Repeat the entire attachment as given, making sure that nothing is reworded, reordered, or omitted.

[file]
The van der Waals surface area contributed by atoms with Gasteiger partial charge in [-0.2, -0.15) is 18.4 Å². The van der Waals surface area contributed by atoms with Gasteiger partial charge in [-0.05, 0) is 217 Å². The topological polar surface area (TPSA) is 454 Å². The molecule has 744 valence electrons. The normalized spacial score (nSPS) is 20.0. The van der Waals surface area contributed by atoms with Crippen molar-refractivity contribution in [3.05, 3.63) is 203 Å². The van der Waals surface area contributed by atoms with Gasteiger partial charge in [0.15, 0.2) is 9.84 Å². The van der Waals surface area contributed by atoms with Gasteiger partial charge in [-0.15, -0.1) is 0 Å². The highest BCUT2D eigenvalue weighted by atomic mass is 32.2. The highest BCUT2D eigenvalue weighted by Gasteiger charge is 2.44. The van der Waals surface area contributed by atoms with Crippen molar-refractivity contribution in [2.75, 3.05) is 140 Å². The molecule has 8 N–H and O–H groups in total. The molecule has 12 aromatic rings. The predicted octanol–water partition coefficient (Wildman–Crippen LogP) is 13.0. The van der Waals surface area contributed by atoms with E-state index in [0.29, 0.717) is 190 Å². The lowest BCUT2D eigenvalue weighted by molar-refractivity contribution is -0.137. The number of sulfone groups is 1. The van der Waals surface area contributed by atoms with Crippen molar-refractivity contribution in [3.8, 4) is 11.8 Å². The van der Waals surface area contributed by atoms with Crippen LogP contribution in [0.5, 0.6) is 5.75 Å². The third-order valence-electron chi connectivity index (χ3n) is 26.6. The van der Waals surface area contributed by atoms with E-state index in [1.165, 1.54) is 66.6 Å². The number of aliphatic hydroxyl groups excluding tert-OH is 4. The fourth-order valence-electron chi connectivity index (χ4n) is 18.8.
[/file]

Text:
The van der Waals surface area contributed by atoms with Gasteiger partial charge in [-0.2, -0.15) is 18.4 Å². The van der Waals surface area contributed by atoms with Gasteiger partial charge in [-0.05, 0) is 217 Å². The topological polar surface area (TPSA) is 454 Å². The molecule has 744 valence electrons. The normalized spacial score (nSPS) is 20.0. The van der Waals surface area contributed by atoms with Crippen molar-refractivity contribution in [3.05, 3.63) is 203 Å². The van der Waals surface area contributed by atoms with Gasteiger partial charge in [0.15, 0.2) is 9.84 Å². The van der Waals surface area contributed by atoms with Gasteiger partial charge in [-0.15, -0.1) is 0 Å². The highest BCUT2D eigenvalue weighted by atomic mass is 32.2. The highest BCUT2D eigenvalue weighted by Gasteiger charge is 2.44. The van der Waals surface area contributed by atoms with Crippen molar-refractivity contribution in [2.75, 3.05) is 140 Å². The molecule has 8 N–H and O–H groups in total. The molecule has 12 aromatic rings. The predicted octanol–water partition coefficient (Wildman–Crippen LogP) is 13.0. The van der Waals surface area contributed by atoms with E-state index in [0.29, 0.717) is 190 Å². The lowest BCUT2D eigenvalue weighted by molar-refractivity contribution is -0.137. The number of sulfone groups is 1. The van der Waals surface area contributed by atoms with Crippen molar-refractivity contribution in [3.8, 4) is 11.8 Å². The van der Waals surface area contributed by atoms with Crippen LogP contribution in [0.5, 0.6) is 5.75 Å². The third-order valence-electron chi connectivity index (χ3n) is 26.6. The van der Waals surface area contributed by atoms with E-state index in [1.165, 1.54) is 66.6 Å². The number of aliphatic hydroxyl groups excluding tert-OH is 4. The fourth-order valence-electron chi connectivity index (χ4n) is 18.8.